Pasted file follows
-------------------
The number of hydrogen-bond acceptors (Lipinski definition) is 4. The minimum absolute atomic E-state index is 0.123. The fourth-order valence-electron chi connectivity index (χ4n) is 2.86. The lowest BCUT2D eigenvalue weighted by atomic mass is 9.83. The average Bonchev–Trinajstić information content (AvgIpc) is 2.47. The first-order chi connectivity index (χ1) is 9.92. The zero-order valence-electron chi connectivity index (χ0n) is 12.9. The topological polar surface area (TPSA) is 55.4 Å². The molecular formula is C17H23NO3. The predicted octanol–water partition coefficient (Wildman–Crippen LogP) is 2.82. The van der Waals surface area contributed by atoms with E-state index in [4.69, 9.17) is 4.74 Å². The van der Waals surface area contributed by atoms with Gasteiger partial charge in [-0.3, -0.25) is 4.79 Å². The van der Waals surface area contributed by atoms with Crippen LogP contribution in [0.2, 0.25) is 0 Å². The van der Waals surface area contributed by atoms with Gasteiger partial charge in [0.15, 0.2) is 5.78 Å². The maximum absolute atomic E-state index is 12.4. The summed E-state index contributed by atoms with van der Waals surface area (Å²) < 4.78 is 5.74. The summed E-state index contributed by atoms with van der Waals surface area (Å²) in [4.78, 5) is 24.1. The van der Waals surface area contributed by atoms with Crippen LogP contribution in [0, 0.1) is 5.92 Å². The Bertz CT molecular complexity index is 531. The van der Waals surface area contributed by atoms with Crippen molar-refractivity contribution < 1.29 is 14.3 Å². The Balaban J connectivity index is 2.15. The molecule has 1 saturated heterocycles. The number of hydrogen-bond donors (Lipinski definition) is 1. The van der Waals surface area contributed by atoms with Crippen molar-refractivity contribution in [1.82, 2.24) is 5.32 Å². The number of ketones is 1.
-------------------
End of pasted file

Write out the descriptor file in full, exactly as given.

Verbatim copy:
The number of hydrogen-bond acceptors (Lipinski definition) is 4. The minimum absolute atomic E-state index is 0.123. The fourth-order valence-electron chi connectivity index (χ4n) is 2.86. The lowest BCUT2D eigenvalue weighted by atomic mass is 9.83. The average Bonchev–Trinajstić information content (AvgIpc) is 2.47. The first-order chi connectivity index (χ1) is 9.92. The zero-order valence-electron chi connectivity index (χ0n) is 12.9. The topological polar surface area (TPSA) is 55.4 Å². The molecular formula is C17H23NO3. The predicted octanol–water partition coefficient (Wildman–Crippen LogP) is 2.82. The van der Waals surface area contributed by atoms with E-state index in [4.69, 9.17) is 4.74 Å². The van der Waals surface area contributed by atoms with Gasteiger partial charge in [-0.3, -0.25) is 4.79 Å². The van der Waals surface area contributed by atoms with Crippen LogP contribution in [0.2, 0.25) is 0 Å². The van der Waals surface area contributed by atoms with Gasteiger partial charge in [0.15, 0.2) is 5.78 Å². The maximum absolute atomic E-state index is 12.4. The summed E-state index contributed by atoms with van der Waals surface area (Å²) < 4.78 is 5.74. The summed E-state index contributed by atoms with van der Waals surface area (Å²) in [4.78, 5) is 24.1. The van der Waals surface area contributed by atoms with Crippen LogP contribution in [0, 0.1) is 5.92 Å². The Bertz CT molecular complexity index is 531. The van der Waals surface area contributed by atoms with Crippen molar-refractivity contribution < 1.29 is 14.3 Å². The Balaban J connectivity index is 2.15. The molecule has 1 saturated heterocycles. The number of hydrogen-bond donors (Lipinski definition) is 1. The van der Waals surface area contributed by atoms with Crippen molar-refractivity contribution in [1.82, 2.24) is 5.32 Å². The number of ketones is 1.